Tyler G. McNeely was arrested for drunk driving on October 3, 2010. After McNeely refused a breathalyzer and blood tests, Officer Mark Winder, acting without a warrant, directed hospital personnel to remove blood from McNeely. McNeely asserts that this action violated his Fourth Amendment right to be free from unreasonable searches and seizures. The State of Missouri responds that Winder’s action was constitutional because it fell into the “exigent circumstances” exception to the Fourth Amendment’s warrant requirement because the blood evidence was likely to be destroyed during the time it would take to obtain a warrant. McNeely also argues that bodily integrity is the core of the Fourth Amendment, that warrantless blood draws are unnecessary because other states have required warrants for blood draws and have not encountered difficulties enforcing DUI laws, and that judges and prosecutors overwhelmingly support warrants for blood draws. Missouri responds that blood testing is the best method of obtaining probative, relevant evidence of drunk driving, that blood draws typically involve little risk and pain, and that because blood naturally dissipates in a person’s bloodstream, evidence of drunk driving is continually destroyed.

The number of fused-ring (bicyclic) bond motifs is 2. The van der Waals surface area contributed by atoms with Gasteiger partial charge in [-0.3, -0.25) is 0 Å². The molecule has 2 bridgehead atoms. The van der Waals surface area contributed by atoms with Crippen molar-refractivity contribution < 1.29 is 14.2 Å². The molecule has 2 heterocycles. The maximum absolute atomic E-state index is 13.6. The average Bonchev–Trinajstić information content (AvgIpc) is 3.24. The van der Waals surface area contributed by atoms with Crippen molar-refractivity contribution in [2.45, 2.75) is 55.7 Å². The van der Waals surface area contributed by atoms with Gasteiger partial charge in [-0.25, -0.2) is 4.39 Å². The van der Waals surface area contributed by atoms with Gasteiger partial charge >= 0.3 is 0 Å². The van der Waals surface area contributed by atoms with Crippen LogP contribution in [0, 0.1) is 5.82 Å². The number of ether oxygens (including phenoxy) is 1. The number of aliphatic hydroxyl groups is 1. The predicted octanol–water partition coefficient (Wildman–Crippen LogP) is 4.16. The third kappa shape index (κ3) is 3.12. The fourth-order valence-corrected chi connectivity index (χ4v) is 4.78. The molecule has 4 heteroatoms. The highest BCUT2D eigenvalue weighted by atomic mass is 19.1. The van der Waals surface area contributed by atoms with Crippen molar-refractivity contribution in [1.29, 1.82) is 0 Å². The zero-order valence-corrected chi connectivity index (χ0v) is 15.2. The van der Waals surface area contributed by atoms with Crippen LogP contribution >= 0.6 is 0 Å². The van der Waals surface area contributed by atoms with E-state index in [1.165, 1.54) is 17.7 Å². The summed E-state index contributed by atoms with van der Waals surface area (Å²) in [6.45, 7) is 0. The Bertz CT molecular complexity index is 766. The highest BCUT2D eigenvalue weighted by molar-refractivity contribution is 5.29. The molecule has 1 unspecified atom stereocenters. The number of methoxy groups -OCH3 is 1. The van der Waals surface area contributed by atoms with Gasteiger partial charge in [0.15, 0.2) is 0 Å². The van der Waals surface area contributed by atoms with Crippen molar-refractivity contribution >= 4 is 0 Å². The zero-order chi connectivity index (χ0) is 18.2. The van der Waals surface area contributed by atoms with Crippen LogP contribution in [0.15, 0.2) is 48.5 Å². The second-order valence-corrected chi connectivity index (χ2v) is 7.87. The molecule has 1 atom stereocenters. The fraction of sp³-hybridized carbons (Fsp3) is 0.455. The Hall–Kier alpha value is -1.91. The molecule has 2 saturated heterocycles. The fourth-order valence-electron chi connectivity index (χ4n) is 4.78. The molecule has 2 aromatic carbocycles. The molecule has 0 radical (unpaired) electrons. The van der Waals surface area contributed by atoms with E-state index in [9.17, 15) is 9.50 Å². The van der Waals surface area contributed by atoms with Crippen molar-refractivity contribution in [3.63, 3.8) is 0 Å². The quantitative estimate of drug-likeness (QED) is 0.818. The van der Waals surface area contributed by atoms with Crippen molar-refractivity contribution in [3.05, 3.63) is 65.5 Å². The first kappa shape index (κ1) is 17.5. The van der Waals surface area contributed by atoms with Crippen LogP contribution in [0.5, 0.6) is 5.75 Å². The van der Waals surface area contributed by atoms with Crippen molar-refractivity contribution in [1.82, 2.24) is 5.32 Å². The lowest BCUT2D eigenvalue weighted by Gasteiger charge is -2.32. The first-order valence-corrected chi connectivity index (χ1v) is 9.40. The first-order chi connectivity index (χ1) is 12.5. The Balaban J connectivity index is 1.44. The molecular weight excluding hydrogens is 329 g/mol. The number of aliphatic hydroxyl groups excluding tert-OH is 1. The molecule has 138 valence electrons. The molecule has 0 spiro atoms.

Whether a law enforcement officer may obtain a nonconsensual and warrantless blood sample from a drunk driver under the exigent circumstances exception to the Fourth Amendment warrant requirement based upon the natural dissipation of alcohol in the bloodstream.